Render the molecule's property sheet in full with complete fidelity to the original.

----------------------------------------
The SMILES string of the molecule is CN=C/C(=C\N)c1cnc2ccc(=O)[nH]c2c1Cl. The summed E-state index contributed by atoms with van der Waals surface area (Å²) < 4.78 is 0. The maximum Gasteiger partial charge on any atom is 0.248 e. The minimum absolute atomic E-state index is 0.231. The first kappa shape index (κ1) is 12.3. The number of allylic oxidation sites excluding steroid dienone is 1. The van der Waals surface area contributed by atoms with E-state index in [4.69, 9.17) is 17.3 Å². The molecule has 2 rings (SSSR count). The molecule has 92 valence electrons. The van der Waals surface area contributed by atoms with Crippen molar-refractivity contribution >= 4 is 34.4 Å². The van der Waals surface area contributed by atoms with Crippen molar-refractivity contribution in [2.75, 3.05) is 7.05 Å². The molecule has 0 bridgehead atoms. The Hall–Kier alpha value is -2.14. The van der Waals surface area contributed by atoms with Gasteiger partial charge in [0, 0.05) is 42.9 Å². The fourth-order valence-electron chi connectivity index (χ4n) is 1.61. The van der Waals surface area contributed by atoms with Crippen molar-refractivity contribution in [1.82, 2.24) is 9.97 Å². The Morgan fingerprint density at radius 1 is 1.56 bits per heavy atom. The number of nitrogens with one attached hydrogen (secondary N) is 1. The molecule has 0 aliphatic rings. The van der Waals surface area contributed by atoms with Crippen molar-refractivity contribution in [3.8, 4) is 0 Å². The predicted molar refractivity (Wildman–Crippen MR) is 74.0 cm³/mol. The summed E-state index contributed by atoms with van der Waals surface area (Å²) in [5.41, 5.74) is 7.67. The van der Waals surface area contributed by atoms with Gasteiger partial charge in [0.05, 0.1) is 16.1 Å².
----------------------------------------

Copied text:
The SMILES string of the molecule is CN=C/C(=C\N)c1cnc2ccc(=O)[nH]c2c1Cl. The summed E-state index contributed by atoms with van der Waals surface area (Å²) < 4.78 is 0. The maximum Gasteiger partial charge on any atom is 0.248 e. The minimum absolute atomic E-state index is 0.231. The first kappa shape index (κ1) is 12.3. The number of allylic oxidation sites excluding steroid dienone is 1. The van der Waals surface area contributed by atoms with E-state index in [4.69, 9.17) is 17.3 Å². The molecule has 2 rings (SSSR count). The molecule has 92 valence electrons. The van der Waals surface area contributed by atoms with Crippen molar-refractivity contribution >= 4 is 34.4 Å². The van der Waals surface area contributed by atoms with Crippen molar-refractivity contribution in [2.75, 3.05) is 7.05 Å². The molecule has 0 bridgehead atoms. The Hall–Kier alpha value is -2.14. The van der Waals surface area contributed by atoms with Gasteiger partial charge in [0, 0.05) is 42.9 Å². The fourth-order valence-electron chi connectivity index (χ4n) is 1.61. The van der Waals surface area contributed by atoms with Crippen molar-refractivity contribution in [1.82, 2.24) is 9.97 Å². The Morgan fingerprint density at radius 1 is 1.56 bits per heavy atom. The number of nitrogens with one attached hydrogen (secondary N) is 1. The molecule has 0 aliphatic rings. The van der Waals surface area contributed by atoms with Crippen molar-refractivity contribution in [3.8, 4) is 0 Å². The predicted molar refractivity (Wildman–Crippen MR) is 74.0 cm³/mol. The summed E-state index contributed by atoms with van der Waals surface area (Å²) in [5.41, 5.74) is 7.67. The van der Waals surface area contributed by atoms with Gasteiger partial charge in [0.05, 0.1) is 16.1 Å².